The Eberhard Karls Universität Tübingen (University of Tubingen) is one of Europe’s oldest universities, with several hundred years of history in the sciences and humanities having been written here.
The University's history began in 1477, when Count Eberhard “the Bearded” of Württemberg founded the University. In Tubingen’s historical center there is hardly a building or a square that is not linked to a renowned scholar. Notable people who have studied at the University of Tubingen include Hegel, Hölderlin and Schelling, Mörike and Uhland, Johannes Kepler and Wilhelm Schickard.
Today, the University of Tubingen remains a place of research and teaching, with an enrollment of over 28,000, including thousands of international students. Some 450 professors and more than 4,000 other academic staff teach at the University’s seven faculties.
The latest chapter of the University’s history is marked by its success in the German federal and state governments’ Excellence Initiative. One Graduate School, one Excellence Cluster and the University’s Institutional Strategy were successful in the major funding program – also making the University of Tubingen one of Germany’s eleven universities in the top “Excellent” class. The university is also home to six collaborative research centers, is involved in five trans-regional collaborative research centers, and hosts six research training groups – all sponsored by the German Research Foundation.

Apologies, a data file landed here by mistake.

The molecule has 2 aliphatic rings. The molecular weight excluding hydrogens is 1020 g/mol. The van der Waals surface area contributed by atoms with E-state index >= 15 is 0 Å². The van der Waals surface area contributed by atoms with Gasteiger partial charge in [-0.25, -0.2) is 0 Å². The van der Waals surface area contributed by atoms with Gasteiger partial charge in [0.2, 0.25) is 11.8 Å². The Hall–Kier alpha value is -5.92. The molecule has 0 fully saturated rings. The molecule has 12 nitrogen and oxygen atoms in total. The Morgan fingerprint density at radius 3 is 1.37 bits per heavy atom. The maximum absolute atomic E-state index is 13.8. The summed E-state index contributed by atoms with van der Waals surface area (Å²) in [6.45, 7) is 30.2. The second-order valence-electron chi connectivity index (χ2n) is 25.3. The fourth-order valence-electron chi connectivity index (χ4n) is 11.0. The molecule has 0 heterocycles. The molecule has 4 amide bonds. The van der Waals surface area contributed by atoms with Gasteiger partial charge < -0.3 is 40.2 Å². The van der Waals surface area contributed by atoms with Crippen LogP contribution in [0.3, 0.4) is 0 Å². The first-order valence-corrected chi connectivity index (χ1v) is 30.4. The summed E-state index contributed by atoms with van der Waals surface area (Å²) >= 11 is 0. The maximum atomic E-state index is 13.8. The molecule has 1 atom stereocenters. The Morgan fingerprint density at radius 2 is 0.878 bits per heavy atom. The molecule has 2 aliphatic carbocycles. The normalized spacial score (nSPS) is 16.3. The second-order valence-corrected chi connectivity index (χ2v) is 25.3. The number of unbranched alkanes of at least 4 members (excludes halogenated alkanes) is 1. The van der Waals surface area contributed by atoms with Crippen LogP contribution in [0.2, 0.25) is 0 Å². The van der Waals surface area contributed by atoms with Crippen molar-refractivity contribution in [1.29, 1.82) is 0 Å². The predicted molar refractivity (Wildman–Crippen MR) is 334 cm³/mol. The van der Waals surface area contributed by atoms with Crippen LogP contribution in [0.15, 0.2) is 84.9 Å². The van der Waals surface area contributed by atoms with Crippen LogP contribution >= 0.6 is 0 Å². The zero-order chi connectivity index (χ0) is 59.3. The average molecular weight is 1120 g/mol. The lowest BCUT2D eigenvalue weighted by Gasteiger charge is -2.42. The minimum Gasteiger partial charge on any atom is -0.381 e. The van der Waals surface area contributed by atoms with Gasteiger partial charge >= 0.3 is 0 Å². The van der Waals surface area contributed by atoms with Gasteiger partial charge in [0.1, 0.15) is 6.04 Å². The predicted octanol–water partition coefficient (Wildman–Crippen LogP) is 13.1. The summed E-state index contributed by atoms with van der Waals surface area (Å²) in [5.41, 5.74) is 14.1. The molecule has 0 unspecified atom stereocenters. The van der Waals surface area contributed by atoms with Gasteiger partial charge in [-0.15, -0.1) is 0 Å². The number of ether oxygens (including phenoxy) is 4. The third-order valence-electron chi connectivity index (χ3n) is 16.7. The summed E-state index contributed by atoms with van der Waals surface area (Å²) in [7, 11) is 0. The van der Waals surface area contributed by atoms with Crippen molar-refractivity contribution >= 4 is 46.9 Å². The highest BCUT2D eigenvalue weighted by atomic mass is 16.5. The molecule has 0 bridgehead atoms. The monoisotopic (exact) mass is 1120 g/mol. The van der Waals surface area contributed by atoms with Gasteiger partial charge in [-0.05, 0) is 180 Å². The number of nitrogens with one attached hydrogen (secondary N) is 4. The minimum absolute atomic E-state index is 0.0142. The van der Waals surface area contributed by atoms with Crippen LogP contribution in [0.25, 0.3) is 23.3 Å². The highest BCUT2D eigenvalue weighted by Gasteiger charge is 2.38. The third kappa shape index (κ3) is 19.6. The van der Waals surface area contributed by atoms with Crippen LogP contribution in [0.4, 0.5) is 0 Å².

The University specializes in a number of innovative fields of research, including Neuroscience, Clinical Imaging, Translational Immunology and Cancer Research, among other fields. The excellence of their research helps create optimal conditions for students from all over the world.
Teaching at the University of Tubingen reflects the broad, interdisciplinary spectrum of its research. More than 280 courses are on offer, and the university is open to the international exchange of academics and students.
The University of Tubingen has partnerships with more than 150 educational institutions in 63 countries, particularly in North America, Asia and Latin America, as well as with all the countries in Europe. Nearly 13 percent of its students come from abroad, and many of the University’s German students pursue part of their studies in another country.